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Really? Really

Geriatric   (1,953 Views | 8 Replies)

1,264 Profile Views; 16 Posts

This AM a CNA gave me a vitals sheet with a BP of xxx/xx for a resident. When I took the resident her AM medications, resident stated her BP had not been taken. Checked residents BP- xx/xx.

Spoke with CNA who stated she did take the BP this am BUT resident is A&OX3 and a very light sleeper.

Above is a "write up" I submitted to my unit manager. I don't see any reason for this resident to lie about this. I explained this resident is on a BP med with parameters to hold for systolic

As far as I know this was never addressed with the CNA, except for me telling her what the resident said and asking again if she did the vitals. I don't think the UM asked the resident either. I hope someone can tell me if it is the nurses responsibility to do vitals for meds? It's something I plan on doing anyway now but it is a "rule" that would make ME the one "in trouble" for delegating the task?

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5 Followers; 37,760 Posts; 104,860 Profile Views

No. When you are responsible for vitals before a particular med, you take the vitals. That does not absolve the CNA from taking vitals on their rounds, but you don't substitute their findings for your own when you are relying on a good set of vitals to hold/not withhold a med.

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16 Posts; 1,264 Profile Views

Thank you for your response. I wonder what situation a CNA would obtain vitals where you wouldn't rely on them being good? Really. This reminds me of something the instructor said in a recent BLS course. CPR is CPR it doesn't matter if you're a life guard, paramedic or MD it's the same no matter who does it. Kinda the same thing with vitals in my opinion, if done correctly. CNA's are trained to take vitals which should be the same regardless of who takes them. Sorry for the rant but seriously.

I commented recently (capecodmermaid, who's in charge) about how the nurses in my unit were told we need to take charge of the unit and start holding the CNA'S responsible for things. I was a little defeated when the UM didn't even address the fact that a CNA gave me a BP reading for a res that said her BP was never taken (A&O), and the reading I got was very different than the sheet. The idea that I would be "in trouble" bothered me too. I was NOT trying to get the CNA in trouble, more bring the situation to management's attention to be addressed. Instead the matter was used against me and dropped.

Edited by Dawnkeibals
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delawaremalenurse specializes in Occ. Hlth, Education, ICU, Med-Surg.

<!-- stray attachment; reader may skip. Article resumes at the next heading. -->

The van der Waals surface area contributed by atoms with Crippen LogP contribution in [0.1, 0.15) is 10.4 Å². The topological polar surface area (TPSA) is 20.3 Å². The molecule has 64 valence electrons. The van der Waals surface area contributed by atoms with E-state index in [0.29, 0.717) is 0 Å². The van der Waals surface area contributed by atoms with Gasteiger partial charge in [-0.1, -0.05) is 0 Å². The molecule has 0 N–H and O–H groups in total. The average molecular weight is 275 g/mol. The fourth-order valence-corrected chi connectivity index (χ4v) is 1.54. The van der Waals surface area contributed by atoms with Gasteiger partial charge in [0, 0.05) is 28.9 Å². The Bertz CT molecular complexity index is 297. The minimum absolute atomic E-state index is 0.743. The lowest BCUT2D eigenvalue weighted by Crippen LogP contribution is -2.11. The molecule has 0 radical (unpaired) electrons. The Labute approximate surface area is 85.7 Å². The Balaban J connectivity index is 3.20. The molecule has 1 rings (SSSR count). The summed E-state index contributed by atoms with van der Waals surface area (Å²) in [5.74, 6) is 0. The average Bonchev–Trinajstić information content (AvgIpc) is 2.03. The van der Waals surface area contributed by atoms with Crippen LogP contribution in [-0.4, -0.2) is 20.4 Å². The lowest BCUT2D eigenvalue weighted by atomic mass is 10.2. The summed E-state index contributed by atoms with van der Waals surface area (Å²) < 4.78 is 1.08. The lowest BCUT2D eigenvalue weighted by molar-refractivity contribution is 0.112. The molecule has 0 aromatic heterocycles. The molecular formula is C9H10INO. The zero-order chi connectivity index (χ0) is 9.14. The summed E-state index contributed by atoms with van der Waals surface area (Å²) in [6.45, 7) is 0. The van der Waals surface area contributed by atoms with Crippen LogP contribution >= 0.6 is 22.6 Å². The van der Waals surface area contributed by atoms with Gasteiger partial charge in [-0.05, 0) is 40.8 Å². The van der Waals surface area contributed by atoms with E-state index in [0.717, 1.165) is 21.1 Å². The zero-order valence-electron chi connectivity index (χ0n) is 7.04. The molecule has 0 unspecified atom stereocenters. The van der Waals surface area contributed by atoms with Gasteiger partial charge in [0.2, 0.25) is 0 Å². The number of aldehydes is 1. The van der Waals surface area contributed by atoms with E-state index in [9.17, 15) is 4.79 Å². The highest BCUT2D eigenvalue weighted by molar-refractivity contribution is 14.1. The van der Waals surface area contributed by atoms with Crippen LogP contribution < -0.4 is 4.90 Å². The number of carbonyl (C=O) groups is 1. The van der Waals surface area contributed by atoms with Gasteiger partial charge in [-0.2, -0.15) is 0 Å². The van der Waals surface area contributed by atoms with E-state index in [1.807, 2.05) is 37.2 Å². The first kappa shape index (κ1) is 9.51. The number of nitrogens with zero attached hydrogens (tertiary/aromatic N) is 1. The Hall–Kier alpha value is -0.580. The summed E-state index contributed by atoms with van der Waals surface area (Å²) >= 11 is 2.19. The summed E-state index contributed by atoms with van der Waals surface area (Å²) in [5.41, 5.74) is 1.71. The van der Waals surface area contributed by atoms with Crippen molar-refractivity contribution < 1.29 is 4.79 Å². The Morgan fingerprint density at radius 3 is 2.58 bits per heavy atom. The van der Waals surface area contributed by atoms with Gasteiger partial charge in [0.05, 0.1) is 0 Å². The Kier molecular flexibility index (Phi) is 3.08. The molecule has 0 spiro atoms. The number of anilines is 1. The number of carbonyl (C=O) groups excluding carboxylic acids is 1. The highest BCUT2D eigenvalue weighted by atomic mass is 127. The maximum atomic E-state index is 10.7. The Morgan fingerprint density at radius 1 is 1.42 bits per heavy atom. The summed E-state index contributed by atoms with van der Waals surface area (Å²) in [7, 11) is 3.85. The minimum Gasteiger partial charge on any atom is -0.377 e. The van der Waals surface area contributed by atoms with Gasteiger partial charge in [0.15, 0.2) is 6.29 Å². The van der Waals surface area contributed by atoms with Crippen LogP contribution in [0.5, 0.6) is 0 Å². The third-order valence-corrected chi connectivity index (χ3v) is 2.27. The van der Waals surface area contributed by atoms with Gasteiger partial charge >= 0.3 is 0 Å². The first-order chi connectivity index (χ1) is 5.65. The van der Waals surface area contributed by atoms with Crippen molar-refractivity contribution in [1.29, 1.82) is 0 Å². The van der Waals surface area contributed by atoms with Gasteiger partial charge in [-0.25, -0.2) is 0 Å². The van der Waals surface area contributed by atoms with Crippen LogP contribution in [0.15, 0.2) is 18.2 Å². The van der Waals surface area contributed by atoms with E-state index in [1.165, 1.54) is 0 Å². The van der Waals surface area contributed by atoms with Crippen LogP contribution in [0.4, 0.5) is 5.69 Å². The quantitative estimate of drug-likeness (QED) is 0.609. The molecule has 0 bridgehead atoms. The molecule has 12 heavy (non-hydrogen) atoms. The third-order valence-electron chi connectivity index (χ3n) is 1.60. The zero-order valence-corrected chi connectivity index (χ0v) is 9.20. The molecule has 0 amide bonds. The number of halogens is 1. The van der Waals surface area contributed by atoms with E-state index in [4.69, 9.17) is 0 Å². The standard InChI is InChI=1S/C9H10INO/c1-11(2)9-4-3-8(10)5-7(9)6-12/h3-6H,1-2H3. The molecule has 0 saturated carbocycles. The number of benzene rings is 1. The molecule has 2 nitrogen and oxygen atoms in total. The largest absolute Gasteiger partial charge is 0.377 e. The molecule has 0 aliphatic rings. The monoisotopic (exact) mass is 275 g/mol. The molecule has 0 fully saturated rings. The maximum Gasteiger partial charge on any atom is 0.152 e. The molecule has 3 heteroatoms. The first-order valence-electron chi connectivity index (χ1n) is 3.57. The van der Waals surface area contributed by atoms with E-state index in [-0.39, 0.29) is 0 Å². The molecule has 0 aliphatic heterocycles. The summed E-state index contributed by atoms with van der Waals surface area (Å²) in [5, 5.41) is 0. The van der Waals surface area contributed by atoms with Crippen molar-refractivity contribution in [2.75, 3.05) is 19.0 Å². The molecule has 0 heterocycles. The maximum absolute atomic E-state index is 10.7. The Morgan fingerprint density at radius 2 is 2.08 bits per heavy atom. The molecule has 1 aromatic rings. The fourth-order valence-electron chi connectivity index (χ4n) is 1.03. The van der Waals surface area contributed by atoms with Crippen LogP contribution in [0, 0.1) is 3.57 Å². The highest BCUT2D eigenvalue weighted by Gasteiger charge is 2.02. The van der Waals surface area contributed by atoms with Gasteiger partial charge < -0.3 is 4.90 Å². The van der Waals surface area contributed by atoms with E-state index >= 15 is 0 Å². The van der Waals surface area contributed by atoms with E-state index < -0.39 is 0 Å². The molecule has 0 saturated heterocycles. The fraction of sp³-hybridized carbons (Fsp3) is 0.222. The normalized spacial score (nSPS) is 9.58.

227 Posts; 8,019 Profile Views

You are ultimately responsible for having accurate VS's especially for a med with given parameters. It would be nice if you could delegate this task and trust the results but, unfortunately, that is not the norm.

A big issue here is the ignoring of "dry logging" by the UM. Now the problem becomes what documentation by the CNA or CNA's can you trust? Are VS's accurate, what about I/O, are linens really being changes, are items that need to timed and dated really accurate, etc.

Another concern is that your providers are most likely making decisions based on the documented data...decisions that may be in error due to false or inaccurate data.

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CoffeeRTC has 25 years experience as a BSN, RN.

3,734 Posts; 22,053 Profile Views

UGHHHHH. I can just scream about this issue. Can you tell I'm dealing with a similar issue? I find it amazing that the vital signs are done without the equipment moving from the desk. Amazing!

Vitals for meds.....I do, unless i see the CNA just walk out of the room before i'm going to pass the med.

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16 Posts; 1,264 Profile Views

Nice to know I'm not alone. Seems like asking a certified medical professional to get vitals would be acceptable but now I know better.

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dream'n has 27 years experience as a BSN, RN and specializes in UR/PA, Hematology/Oncology, Med Surg, Psych.

1,086 Posts; 15,259 Profile Views

Nice to know I'm not alone. Seems like asking a certified medical professional to get vitals would be acceptable but now I know better.

You haven't been around long enough...no matter what the CNA does, it'll be turned around and made the nurse's fault. That's been my experience; "well the nurse should of watched, seen, known, checked..."

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smartassmommy has 1 years experience.

324 Posts; 8,920 Profile Views

Nice to know I'm not alone. Seems like asking a certified medical professional to get vitals would be acceptable but now I know better.

Unfortunately, the attitude that CNAs are professionals is not one that is often seen. Even worse is that most of it is the result of behavior like not doing what they should.

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24 Posts; 547 Profile Views

Being "long in the tooth" I learned a long time ago to do my own VS before meds. That way, I know what they are and when they were done.

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